Even if a predecessor did much worthy of criticism, anyone who follows him should leave that to the Lord and others to judge. No successive pastor ever had to suffer criticism because he was not critical enough. A man with a lengthy tenure did enough right things that he survived all the business meetings, crises, funerals, deacon elections, and church splits for a long time. Do not discount that. Even if his tenure ended in shame and sin, speak only of your commitment to purity and transparency, but never in contrast to him. Everyone either already knows the truth about him, thus you need not say it, or they believe him to be better than he is, and you only anger and frustrate them when you say it. 

    If you are blessed to follow a man who was faithful and honorable and whose service ended well, then thank God for him, honor him, bless him, and speak well of him openly and often. I have been blessed to follow men of character and distinction in my pastorates, and I have taken every opportunity to praise them sincerely, thank God for them, and invite them back for special occasions. Even after the death of Dr. Jackson, when we dedicated our new campus 13 years after he left, I publicly thanked God for him and made sure that his widow and family were present to receive our gratitude and honor and to witness the continuing fruit of his ministry. Honoring my predecessors has never taken anything from my leadership. To the contrary, it has added value and leadership currency. The people who were loyal to my predecessors did not see me as an interloper trying to deprive their beloved pastor of his legacy, but as a fellow admirer and a grateful servant happy to build on the great foundation that they laid. They easily and quickly gave me that same loyalty and respect because I gave them permission to keep loving the man who had shepherded their hearts faithfully. I learned long ago that people have a great capacity to love and I don’t even have to be their favorite pastor so long as I am a faithful pastor.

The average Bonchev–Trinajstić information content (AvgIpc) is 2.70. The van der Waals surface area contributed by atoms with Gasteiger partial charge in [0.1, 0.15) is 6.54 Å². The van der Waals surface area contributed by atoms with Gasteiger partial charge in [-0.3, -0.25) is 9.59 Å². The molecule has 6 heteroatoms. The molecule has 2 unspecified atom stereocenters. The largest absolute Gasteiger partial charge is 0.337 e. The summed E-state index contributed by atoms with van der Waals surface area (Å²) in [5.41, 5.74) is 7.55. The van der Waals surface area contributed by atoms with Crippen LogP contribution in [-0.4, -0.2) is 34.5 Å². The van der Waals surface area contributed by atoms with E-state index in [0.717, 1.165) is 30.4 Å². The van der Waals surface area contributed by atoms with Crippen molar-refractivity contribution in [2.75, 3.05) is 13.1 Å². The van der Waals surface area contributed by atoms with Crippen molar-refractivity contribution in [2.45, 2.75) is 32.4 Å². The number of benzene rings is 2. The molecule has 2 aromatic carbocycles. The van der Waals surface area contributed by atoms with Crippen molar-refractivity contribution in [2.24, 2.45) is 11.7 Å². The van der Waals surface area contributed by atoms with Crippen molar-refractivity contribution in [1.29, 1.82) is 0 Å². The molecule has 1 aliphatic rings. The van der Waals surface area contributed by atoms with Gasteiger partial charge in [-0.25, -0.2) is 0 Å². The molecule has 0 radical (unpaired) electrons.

Stay a long time and be faithful. Every time I had someone give me the “you’re no Bob Jackson” speech, I knew that if I would just be faithful to love the people, preach the Word, and point people to Christ, the day would come in which someone looks at my successor and says, “You know, you’re a good guy, and we like you, but you’re no Hershael York.” In all candor, I take no solace that anyone might ever be compared unfavorably to me, but I understand human nature well enough to know that will happen if I am a faithful shepherd who walks through life with the precious people God has entrusted to my care. After a few years of preaching the Word, loving the people, and shepherding hearts, I have earned trust and leadership collateral, and, I pray, so will my successor. So I end where I began: following a pastor who has run well and gone the distance is only a problem for those who lack the character or the stamina to do the same.

A Tribute to Wallace York

My father, Wallace York, was a faithful husband, father, grandfather and pastor who touched many lives before his death in 2009. He pastored many people in the course of his life and, though he was only a sinner saved by God’s grace, nearly everyone who was fortunate enough to have him as a shepherd will attest that he loved the Lord, He loved God’s Word, and he really loved people.

Especially children. Any kids who were ever around my father for even just a few minutes were treated to his fake French, watching him take his thumb off, or hearing him talk like Donald Duck. He could carry on an entire conversation and sound just like Donald Duck. He even joked that his mother was a duck because she waddled when she walked. Kids absolutely loved to run to him as soon as they got to church and to plead for him to talk like Donald Duck. No matter what was going on, he always obliged. He loved children.